Author Archives: Bob Rogers
Copyright 2012 by Bob Rogers
Many things happened on Thursday of Holy Week. It is often called “Maundy Thursday” because John 13:1-17 records Him washing the disciples’ feet and giving them a command (Latin mandatum, French mande’) to follow His example. The other three Gospels, including Mark, tell how Jesus and His disciples observed the Passover, during which Jesus instituted the new ordinance of the Lord’s Supper. Then they went to the Garden of Gethsemane, where Jesus agonized in prayer over His coming cross. While in Gethsemane, Jesus was betrayed by Judas Iscariot and handed over the the Jewish temple police, who took Him before the Jewish Sanhedrin for an illegal night trial.
Many valuable lessons can be learned from Thursday, such as the example of humility and service in washing feet and the example of praying in God’s will in the Garden of Gethsemane. But let’s focus…
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Copyright 2012 by Bob Rogers
At first glance, it seems that nothing is recorded between Jesus’ day of confrontation on Tuesday, and Jesus’ celebration of the Passover on Thursday night. If so, it would mean that on the most important week of His life, Jesus took a day off! Jesus knew the importance of getting rest. In Mark 6:31, Jesus says, “Come with Me by yourselves to a quiet place and get some rest.” Do you have a regular time when you turn off the TV, cell phone and computer, and just spend time resting, praying, reading God’s Word, and listening to God?
While it is possible that Jesus rested on Wednesday, a closer look at the text indicates that a couple of things did happen that day. Mark 14:1 says it was “two days” before the Passover. Passover would begin at sundown on Thursday night, so this means the…
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Copyright 2012 by Bob Rogers
Tuesday of the final week of Christ was a long and active day of Jesus teaching in the temple. On that day he had constant confrontations with the Jewish religious leaders. Everything recorded from Mark 11:20 through Mark 14:11 happened on Tuesday: the fig tree that Jesus cursed is found withered, the Jewish religious leaders demand to know what authority Jesus has to cleanse the temple and do all that he does, Jesus tells a parable about tenants in a vineyard that implies that the Jewish religious leaders have rejected God’s Son, making them so angry they wanted to arrest Him. They try to trap Him with a question about paying taxes to Caesar and about marriage in the resurrection. Jesus turns the questions around on them, and then proclaims to the disciples that every stone in the temple will be thrown down and warns…
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Copyright 2012 by Bob Rogers
Mark 11:12-19 says that Jesus returned to the temple on Monday of Holy Week, and when he found the money changers and people selling animals in the temple complex, he overturned their tables, and ran them out, cleansing the temple.
When you read Matthew and Luke’s gospel, it sounds like the temple cleansing happened on Palm Sunday, since those gospels simply tell about the triumphal entry and then say that Jesus cleansed the temple. However, Mark seems to be more precise about the time, while Matthew and Luke are not as concerned to give that detail. However, the way Jesus cleansed the temple is more important than the day He cleansed the temple. He does it with authority, demanding that the house of prayer should not be turned into a hiding place for thieves. All of this buying and selling was going on in the…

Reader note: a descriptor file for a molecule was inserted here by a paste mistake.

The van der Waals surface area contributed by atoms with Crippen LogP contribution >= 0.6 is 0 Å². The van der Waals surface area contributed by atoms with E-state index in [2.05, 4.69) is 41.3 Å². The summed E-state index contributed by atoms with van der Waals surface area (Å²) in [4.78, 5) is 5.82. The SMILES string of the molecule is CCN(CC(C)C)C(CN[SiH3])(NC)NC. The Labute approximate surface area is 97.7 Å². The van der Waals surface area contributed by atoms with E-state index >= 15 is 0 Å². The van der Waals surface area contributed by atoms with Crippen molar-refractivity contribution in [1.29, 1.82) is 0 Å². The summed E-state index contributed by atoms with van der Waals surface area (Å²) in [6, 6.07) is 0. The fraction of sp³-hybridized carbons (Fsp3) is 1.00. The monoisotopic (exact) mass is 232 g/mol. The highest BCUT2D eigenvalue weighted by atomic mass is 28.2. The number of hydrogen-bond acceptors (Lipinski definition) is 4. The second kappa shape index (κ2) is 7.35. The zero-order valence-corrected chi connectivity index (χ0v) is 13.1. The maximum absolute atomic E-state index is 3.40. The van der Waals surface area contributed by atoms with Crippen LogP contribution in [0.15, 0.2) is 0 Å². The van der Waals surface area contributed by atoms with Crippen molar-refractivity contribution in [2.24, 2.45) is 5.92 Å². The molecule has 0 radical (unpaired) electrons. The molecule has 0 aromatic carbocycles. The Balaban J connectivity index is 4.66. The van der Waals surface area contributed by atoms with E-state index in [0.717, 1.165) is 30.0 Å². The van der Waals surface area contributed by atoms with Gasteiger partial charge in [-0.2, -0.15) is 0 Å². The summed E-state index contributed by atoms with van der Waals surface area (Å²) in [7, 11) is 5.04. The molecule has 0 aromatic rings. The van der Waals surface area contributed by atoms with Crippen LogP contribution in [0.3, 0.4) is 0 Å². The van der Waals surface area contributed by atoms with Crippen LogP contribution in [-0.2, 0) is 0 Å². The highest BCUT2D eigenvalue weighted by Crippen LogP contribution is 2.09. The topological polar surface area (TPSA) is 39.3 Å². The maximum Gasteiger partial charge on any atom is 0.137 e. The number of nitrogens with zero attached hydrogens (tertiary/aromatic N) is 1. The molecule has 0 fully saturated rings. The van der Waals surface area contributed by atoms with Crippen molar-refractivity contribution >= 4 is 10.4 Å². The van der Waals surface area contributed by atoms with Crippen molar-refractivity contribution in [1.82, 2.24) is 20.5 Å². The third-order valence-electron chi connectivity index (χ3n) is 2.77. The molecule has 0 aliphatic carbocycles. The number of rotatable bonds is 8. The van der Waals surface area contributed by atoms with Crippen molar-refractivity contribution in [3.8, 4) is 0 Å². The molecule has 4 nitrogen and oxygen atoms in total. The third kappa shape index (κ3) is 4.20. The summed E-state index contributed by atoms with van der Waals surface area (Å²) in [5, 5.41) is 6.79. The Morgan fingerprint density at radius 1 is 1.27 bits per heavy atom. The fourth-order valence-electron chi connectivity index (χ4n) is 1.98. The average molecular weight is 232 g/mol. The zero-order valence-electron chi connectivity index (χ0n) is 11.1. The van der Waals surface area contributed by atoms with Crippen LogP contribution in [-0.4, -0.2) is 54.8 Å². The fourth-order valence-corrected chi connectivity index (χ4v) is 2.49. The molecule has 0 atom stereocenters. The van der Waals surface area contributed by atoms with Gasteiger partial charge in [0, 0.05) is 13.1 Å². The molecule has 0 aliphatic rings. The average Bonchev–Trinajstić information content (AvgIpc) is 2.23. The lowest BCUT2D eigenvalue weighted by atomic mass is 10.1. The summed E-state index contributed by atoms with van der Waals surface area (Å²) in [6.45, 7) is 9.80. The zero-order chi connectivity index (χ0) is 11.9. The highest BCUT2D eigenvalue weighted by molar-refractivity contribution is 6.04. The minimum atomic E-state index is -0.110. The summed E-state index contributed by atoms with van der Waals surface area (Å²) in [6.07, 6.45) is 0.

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Copyright 2012 by Bob Rogers
In ancient times, a victorious king would ride into a city on horseback. But Jesus was a different kind of king; He rode into Jerusalem on a donkey. The horse was a symbol of war. The donkey was a symbol of peace.
Jesus was fulfilling the prophecy of Zechariah 9:9: “Rejoice greatly, O Daughter of Zion! Shout, Daughter of Jerusalem! See, your king comes to you, righteous and having salvation, gentle and riding on a donkey, on a colt, the foal of a donkey.”
The people spread their cloaks on the road in front of Him, and waved branches. John’s gospel says they were palm branches (John 12:13). Mark 11:9-10 records their words of praise and worship as Jesus made His entry into Jerusalem: “Hosanna! Blessed is he who comes in the name of the Lord! Blessed is the coming kingdom of our father David!…
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The Gospel of Mark spends six chapters, one–third of the entire book, describing what happened in just one week. The fact that the gospel gives so much attention to the final week of Christ should tell us how very important that Holy Week was. There must be important lessons for us to learn from these days. So let’s review the entire week, and learn from God the holy ways from the holy days of Holy Week. Each day, starting with tonight’s post on Palm Sunday, I will share some thoughts on lessons we can learn from the events of Holy Week, from the Gospel of Mark.
Copyright 2015 by Bob Rogers
Imagine if legendary blues singer B.B. King died and went to heaven, and met King David, singer of the psalms. What would their conversation be like? Here’s how I imagine it:
B.B.: Are you David? Nice to meet you, sir. My name is Riley B. King, but my friends call me B.B.
David: Why do they call you B.B.?
B.B.: It stands for Blues Boy. You know, David, we have a lot in common!
David: What’s that?
B.B.: Both born in small towns, you in Bethlehem, and me in Itta Bena, Mississippi. Both played stringed instruments, you the harp and me the guitar. This is my guitar, Lucille. And we both sang the blues.
David: I’m glad you recognize that. When people think of my psalms, they may think of praises to God. But if you really read the psalms, you will find that many of them express disappointment with God. I wrote many of them in hard times.